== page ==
Because I am not really a collections based jeweller (that would get incredibly dull ) ,I often head to my gem boxes and start with the gems first choosing what stone for what combination eg: A rose gold crown setting on a wide silver band with a cobalt spinel perhaps?
I never quite know what I will end up with when I start on stock rings, sometimes what I originally envision changes  completely by the time the item is finished.
Obviously custom work is completely different as I am constantly referring to mine and the customers notes ,recalling our conversations and the whole “feel” we are after eg: not too bulky, not too wide ,brushed or shiny flush or grain set .
I then line up the combinations ready for soldering(with a big gas torch) and tend to solder 8-10 in a row .
Even 15 years on, some days soldering goes like a dream, other days  nothing seems to “run” properly on those days you just have to walk away and say “let’s try again tomorrow!”
Most evenings after dinner I answer emails ,messages, post on social media ,quote jobs,
test gold from remodelling jobs ,photograph old gold for remodelling jobs ,send invoices, it does’n’t really stop out of the studio!
All the work I soldered yesterday is ready to be “cleaned up”.
Starting with a very course bastard files I file the top layer of metal off the bands of the rings and any rough bits from soldering around the ring tops-they have no stones/gems in them as yet, they are just empty little vessels, all charred and black looking.
I check all the joins thoroughly and re solder if necessary .
After the initial “rough up” I then work with smaller needle files from a course grade to a finer grade ,moving the ring around ,smoothing rough patches.
After filing comes sanding ,I use  pieces of sandpaper working in one direction smoothing the metal. Grade after grade is used from 80 grit through to 1200 grit, paying special attention to the joins  ,needless to say I go through [email protected] of sandpaper!
Larger areas on the back of the rings can be done on the bench grinder, mine is nothing fancy a good old Ryobi workhorse called “Rob” with spindels attached on either end to take flap-wheels *
(compressed sandpaper/emery paper grit buffs).
This saves me hours ,although my fingers and nails unfortunately take the brunt of this.
Often after a day on the grinder my thumb pads are  worn and bleeding and my nails are filed in weird directions!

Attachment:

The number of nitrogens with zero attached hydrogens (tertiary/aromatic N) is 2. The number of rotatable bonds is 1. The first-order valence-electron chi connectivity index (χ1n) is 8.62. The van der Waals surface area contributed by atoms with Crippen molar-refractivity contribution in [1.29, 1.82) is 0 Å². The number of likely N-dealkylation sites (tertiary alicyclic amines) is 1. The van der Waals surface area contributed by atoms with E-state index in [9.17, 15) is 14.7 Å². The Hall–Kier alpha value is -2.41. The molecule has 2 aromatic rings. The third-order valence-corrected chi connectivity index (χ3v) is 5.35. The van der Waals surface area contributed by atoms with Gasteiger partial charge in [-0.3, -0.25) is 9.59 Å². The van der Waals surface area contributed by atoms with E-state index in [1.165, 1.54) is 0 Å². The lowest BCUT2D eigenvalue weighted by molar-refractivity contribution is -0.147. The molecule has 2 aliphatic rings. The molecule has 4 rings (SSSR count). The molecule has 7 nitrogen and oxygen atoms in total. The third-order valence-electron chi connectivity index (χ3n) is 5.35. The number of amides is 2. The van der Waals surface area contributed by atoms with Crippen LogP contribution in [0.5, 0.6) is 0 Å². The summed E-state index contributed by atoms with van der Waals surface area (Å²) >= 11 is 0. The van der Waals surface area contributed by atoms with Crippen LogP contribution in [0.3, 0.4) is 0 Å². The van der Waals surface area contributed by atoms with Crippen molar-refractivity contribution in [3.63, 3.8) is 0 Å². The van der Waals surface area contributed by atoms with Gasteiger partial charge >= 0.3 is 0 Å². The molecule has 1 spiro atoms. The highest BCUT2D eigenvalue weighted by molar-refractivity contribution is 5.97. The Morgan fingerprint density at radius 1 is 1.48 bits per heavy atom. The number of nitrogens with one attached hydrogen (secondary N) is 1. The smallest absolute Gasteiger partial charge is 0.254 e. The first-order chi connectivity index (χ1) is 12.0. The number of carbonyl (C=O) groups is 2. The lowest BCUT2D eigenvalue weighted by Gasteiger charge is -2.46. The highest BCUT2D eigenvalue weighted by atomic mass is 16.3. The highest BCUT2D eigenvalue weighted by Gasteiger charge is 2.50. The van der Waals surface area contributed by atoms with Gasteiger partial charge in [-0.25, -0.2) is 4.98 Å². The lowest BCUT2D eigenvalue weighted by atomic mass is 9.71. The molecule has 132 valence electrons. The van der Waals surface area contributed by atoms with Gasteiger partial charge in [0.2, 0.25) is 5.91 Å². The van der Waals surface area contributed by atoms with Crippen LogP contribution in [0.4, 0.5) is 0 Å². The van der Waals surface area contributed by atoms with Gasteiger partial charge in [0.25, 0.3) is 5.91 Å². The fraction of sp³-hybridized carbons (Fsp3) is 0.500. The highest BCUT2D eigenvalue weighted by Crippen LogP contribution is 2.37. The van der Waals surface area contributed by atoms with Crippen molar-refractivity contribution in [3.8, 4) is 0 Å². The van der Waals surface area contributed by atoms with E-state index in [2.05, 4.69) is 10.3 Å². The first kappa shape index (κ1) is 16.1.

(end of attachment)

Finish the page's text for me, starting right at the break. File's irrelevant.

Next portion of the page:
Normally whilst I am doing the outside of the rings ,Hubby Dean is grinding out the interiors.
I am a firm believer my rings must be as nice on the inside as they are on the outside so we work these just as hard.
The rings are now ready for polishing ,I change the flap-wheels to buffs and use a polishing compound to cut and polish them to perfection.I repeat this process with 3 different compounds so they are smooth like silk.
It’s very dirty and messy, even with a respirator on and the extraction unit going,I still get manage to get covered in black grime!
The rings are then cleaned in an ultrasonic bath.
It’s 3pm now and I realise I have an appointment down at the shop at 3:15pm ,so quickly wash my face and scream down for that.
The Monday’s waxes have been cast so it’s clean up and file, sand and repeat.
I get Dean on onto sprue removal whilst I decide which rings finished yesterday will be ‘set”(the gems put in-and no we do not glue them in ,as a lady last weekend asked in t the shop) by us or couriered to one of two setters we use who set the more complex jobs for us.
We do set a lot in house ( husband Dean does much more  than me!)
Gem setting is actually a completely different trade to jewellery ,and finding a good setter can make or break your work ,so I totally treasure the two that I use (Adele and Dave if you are reading this!).
It takes many, many years of training and practise to be a good setter .In another newsletter I will go into detail about setting a bit more ,but just so you know all those little gems set into my “scattered” gem style of work can take 20-30 minutes each to set .
The courier delivers last weeks lot of rings from our setters .I re polish them all till they are pristine then photograph them ,invoice them ,send off to their forever home or pack up ready for the shop tomorrow.
I then realise I should make a few earrings and necklaces ,but by Friday  afternoon I need a break  (wine) because I will be at the shop all day Saturday and possibly Sunday ,so they are put on the back burner till till next week (Yet again..Lol!)

This video shows me at work!